“Transparency within the organisation and access to various stakeholders enable us to move a lot quicker in responding to media inquiries and issues. This is in contrast with being in an agency, where you might not be able to see the ‘big picture’ for your clients given your scope of work,” he said. 

“Another ‘perk’ I enjoy is being able to work directly with key stakeholders, along with cross-functional team members and other regional agencies. This breadth of scope is part of what I see as developing a specialisation in working in-house, carving out an industry expertise which some like myself find rewarding.”

Jacqueline Lui, recently appointed communications lead at Love Bonito, spent many years at agencies including Edelman and Weber Shandwick. She told PRWeek Asia that her move to a consumer brand needed to align with her personal goals and values.

“[It’s important that] I'm willing to spend time learning more about the in-and-outs and that I envision myself as part of the company's growth,” she said. “I also weighed the opportunities in career and personal development that came with it. Someone once told me that ‘we're never really prepared’ so if the role challenges you and allows you to grow in that aspect, I'd say take it.”

This was also important to Tan, who said that his previous experience and skillsets were taken into consideration prior to moving to Neuron.

“Coming from a technology, start-up and corporate PR background, my current role felt very much like a natural fit because the business lies in the intersection of these practices,” he said. “But there were also other considerations including the opportunity to broaden my skill sets beyond PR, take on a global remit, and knowing that I could count on my manager and colleagues for professional guidance.”

These skills that Tan referred to were luckily transferrable for him. But getting used to the mindset shift on the corporate side took a bit of getting used to. For example, new challenges that arose for him include figuring out what matters to various internal stakeholders and how he could best communicate the value of his work, applying existing skills in client management and reporting for a different audience, and keeping in mind the nuanced nature of communications and how different stakeholders may not always fully understand the role of comms.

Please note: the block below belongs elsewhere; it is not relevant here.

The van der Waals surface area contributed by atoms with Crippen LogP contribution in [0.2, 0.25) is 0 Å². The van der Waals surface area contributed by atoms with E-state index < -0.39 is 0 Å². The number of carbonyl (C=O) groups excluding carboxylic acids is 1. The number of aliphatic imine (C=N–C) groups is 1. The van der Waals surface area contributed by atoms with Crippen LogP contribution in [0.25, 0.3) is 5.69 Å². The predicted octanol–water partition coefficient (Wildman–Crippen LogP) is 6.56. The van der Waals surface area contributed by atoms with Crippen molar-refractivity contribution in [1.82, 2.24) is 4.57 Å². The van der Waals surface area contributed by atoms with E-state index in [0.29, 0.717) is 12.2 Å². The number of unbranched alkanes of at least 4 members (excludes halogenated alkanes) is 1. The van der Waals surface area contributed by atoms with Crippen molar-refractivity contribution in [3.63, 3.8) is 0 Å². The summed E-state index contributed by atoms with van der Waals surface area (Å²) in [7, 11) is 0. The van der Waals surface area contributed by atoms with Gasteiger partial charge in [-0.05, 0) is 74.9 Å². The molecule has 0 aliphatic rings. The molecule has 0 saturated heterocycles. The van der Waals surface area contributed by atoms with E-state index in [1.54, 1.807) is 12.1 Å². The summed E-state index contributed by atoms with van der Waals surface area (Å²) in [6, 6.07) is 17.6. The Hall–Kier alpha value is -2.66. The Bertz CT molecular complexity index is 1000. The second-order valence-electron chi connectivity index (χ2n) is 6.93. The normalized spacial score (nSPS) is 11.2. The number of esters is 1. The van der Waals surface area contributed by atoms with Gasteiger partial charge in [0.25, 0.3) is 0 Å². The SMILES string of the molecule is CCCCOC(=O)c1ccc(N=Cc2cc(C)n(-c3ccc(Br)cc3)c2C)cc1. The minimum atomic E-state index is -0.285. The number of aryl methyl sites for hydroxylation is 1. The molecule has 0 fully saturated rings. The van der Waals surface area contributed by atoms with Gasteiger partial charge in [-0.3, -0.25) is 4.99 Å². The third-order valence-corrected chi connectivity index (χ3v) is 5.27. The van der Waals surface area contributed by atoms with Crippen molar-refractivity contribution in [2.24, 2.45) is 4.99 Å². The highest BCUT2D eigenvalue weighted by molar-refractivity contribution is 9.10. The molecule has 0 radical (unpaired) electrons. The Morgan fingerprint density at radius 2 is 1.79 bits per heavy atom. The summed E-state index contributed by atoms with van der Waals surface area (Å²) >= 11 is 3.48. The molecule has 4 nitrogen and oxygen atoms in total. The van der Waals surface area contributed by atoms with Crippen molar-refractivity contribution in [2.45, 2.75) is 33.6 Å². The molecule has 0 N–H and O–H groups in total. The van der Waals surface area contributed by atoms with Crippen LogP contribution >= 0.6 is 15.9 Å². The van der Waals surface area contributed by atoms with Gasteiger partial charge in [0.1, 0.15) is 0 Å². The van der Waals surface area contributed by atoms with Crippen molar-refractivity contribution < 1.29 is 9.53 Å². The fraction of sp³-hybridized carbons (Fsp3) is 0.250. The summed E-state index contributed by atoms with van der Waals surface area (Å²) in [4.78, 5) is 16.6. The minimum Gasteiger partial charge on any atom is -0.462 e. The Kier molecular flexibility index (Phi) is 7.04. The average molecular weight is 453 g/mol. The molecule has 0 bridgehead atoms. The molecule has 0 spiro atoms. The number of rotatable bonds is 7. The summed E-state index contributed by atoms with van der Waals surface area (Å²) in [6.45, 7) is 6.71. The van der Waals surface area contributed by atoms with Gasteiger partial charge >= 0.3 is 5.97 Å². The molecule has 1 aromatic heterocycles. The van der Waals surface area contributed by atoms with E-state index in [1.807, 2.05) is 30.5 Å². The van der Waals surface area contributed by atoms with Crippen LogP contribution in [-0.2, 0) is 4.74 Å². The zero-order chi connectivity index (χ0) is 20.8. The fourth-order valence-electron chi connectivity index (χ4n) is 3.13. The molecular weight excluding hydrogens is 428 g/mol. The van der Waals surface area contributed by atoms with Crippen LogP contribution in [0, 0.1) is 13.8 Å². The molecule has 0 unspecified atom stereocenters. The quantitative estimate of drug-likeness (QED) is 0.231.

Cheong echoes the sentiment: “Very often, the main difference is that stakeholders [may not be comms people, or may not understand how comms works. For them, it's an education process. We try and get them to buy into what we do.” 

At agencies, comms as a function is a revenue-generator. But in a corporate setting, comms professionals may find themselves merely as part of a headcount.

“[In an in-house role], it’s important that you are able to demonstrate the importance of communications so that others have a better appreciation for it,” said Cheong. “And from a skillset perspective, it’s being able to mould comms and the business function together. That's quite key.”

So what can agencies do to ensure that junior and mid-level staff are retained? For starters, the promise of growth is important for upcoming talent. Tan said that keeping staff fulfilled professionally along with a healthy dose of work-life balance can go a long way in retaining employees. 

“This is more than just a monthly Pizza Friday or a lunchtime mindfulness session—but really looking at resourcing and operations and having meaningful conversations to ensure team members are treated as fairly and empathetically as possible,” he said.

Tan’s pleas are perhaps still far-fetched especially given that overwork and mental health issues remain a concern for agency staff. Whether due to over-servicing, unbalanced power dynamics, internal work cultures, or the result of WFH pressures, overwork and the subsequent drop-off of talent are dire issues that are unlikely to diminish without systematic, industry-wide solutions.